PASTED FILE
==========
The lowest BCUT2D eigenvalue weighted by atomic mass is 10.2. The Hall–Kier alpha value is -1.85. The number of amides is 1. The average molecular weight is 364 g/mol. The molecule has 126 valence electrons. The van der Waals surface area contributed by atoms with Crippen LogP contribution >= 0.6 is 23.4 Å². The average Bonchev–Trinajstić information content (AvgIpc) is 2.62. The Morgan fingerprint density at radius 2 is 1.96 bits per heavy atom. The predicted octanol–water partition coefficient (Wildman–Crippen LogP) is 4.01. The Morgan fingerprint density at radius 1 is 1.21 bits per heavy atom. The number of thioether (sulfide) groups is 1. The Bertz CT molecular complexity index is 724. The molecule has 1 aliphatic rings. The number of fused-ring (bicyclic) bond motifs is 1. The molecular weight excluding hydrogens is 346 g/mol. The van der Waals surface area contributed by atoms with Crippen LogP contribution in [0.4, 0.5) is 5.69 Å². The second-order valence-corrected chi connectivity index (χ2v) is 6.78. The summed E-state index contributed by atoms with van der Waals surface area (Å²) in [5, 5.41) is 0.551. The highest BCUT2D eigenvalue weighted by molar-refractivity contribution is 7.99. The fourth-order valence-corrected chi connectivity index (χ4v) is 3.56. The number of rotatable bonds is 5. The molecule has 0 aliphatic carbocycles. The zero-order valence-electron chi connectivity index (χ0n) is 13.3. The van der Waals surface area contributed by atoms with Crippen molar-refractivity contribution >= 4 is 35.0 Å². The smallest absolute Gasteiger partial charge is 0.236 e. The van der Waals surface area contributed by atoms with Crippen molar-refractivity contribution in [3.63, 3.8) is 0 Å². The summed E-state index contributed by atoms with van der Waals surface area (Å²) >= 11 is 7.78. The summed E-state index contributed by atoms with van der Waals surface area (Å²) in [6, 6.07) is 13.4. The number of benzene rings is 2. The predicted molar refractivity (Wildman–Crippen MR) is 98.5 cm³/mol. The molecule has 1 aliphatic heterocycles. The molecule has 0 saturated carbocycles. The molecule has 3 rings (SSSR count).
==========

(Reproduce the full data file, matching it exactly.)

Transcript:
The lowest BCUT2D eigenvalue weighted by atomic mass is 10.2. The Hall–Kier alpha value is -1.85. The number of amides is 1. The average molecular weight is 364 g/mol. The molecule has 126 valence electrons. The van der Waals surface area contributed by atoms with Crippen LogP contribution >= 0.6 is 23.4 Å². The average Bonchev–Trinajstić information content (AvgIpc) is 2.62. The Morgan fingerprint density at radius 2 is 1.96 bits per heavy atom. The predicted octanol–water partition coefficient (Wildman–Crippen LogP) is 4.01. The Morgan fingerprint density at radius 1 is 1.21 bits per heavy atom. The number of thioether (sulfide) groups is 1. The Bertz CT molecular complexity index is 724. The molecule has 1 aliphatic rings. The number of fused-ring (bicyclic) bond motifs is 1. The molecular weight excluding hydrogens is 346 g/mol. The van der Waals surface area contributed by atoms with Crippen LogP contribution in [0.4, 0.5) is 5.69 Å². The second-order valence-corrected chi connectivity index (χ2v) is 6.78. The summed E-state index contributed by atoms with van der Waals surface area (Å²) in [5, 5.41) is 0.551. The highest BCUT2D eigenvalue weighted by molar-refractivity contribution is 7.99. The fourth-order valence-corrected chi connectivity index (χ4v) is 3.56. The number of rotatable bonds is 5. The molecule has 0 aliphatic carbocycles. The zero-order valence-electron chi connectivity index (χ0n) is 13.3. The van der Waals surface area contributed by atoms with Crippen molar-refractivity contribution >= 4 is 35.0 Å². The smallest absolute Gasteiger partial charge is 0.236 e. The van der Waals surface area contributed by atoms with Crippen molar-refractivity contribution in [3.63, 3.8) is 0 Å². The summed E-state index contributed by atoms with van der Waals surface area (Å²) >= 11 is 7.78. The summed E-state index contributed by atoms with van der Waals surface area (Å²) in [6, 6.07) is 13.4. The number of benzene rings is 2. The predicted molar refractivity (Wildman–Crippen MR) is 98.5 cm³/mol. The molecule has 1 aliphatic heterocycles. The molecule has 0 saturated carbocycles. The molecule has 3 rings (SSSR count).